# Using a rotated function directly

I want to be able to directly use the resulting function of rotating a sine function.

My original function is:

f(x) = B * sin(x)

My domain for x is -pi to pi.

My domain for B is -1 to 1.

When I rotate it by theta degrees I have (actually my theta is fixed and is 45 degrees):

x' = cos(theta) * x - sin(theta) * B * sin(x) y' = sin(theta) * x + cos(theta) * B * cos(x)

The problem is now I have a new function depending on x but that has at its source x' and not x anymore. That's not what I need.

If I try to substitute x in the y' function I end up not being able to use my previous x because I can not solve it in a closed form.

Am I missing something here? Is there any mathematical trick to do this job? I have already tried parametric equations to no avail.

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The rotated version of the sine curve is no longer necessarily a function; it no longer passes the vertical line test in general... – J. M. Nov 7 '11 at 13:48
Yes you're right, if my angle were bigger than 45 and my domains were different. That's not the case. – hildebrando Nov 7 '11 at 14:45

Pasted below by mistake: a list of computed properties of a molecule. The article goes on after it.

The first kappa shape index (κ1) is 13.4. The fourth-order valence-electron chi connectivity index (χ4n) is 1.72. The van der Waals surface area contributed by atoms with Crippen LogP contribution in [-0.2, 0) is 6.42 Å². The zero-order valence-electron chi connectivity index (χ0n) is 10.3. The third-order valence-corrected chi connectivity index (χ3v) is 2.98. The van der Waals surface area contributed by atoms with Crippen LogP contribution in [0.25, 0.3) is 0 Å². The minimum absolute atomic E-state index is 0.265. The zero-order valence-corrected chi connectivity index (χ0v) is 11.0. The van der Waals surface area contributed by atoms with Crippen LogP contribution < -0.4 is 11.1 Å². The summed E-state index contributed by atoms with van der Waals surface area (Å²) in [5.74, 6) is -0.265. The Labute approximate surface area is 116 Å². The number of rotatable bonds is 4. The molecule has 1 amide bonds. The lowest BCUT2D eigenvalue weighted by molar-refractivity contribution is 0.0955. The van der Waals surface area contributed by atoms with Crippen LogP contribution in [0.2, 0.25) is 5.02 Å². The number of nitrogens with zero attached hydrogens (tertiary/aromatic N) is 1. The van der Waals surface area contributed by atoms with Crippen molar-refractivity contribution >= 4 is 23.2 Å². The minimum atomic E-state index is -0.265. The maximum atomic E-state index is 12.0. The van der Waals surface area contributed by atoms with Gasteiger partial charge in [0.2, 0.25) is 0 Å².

It looks like you are mixing up the rotation and the function. You have $y=B\sin x$ as your function. Now you want to rotate to coordinates $(x',y')$ with a rotation $x'=x \cos \theta - y \sin \theta, y'=y \cos \theta + x \sin \theta$. You can certainly write your function in the new coordinates (and as long as $|\theta| \le 45^{\circ}$ it will still be a function). If you want to get rid of the unprimed variables, you need the equations that go in the opposite direction: $x=x' \cos \theta + y' \sin \theta, y=y' \cos \theta - x' \sin \theta$. You can insert these, giving $y' \cos \theta - x' \sin \theta=B \sin (x' \cos \theta + y' \sin \theta)$, expand the $\sin$ on the right and collect terms.
You have a transcendental equation for $x$, i.e., one involving $x$ and $\sin x$ or $\cos x$. In general, there are no closed form solutions to transcendental equations. – Jeff Nov 8 '11 at 21:16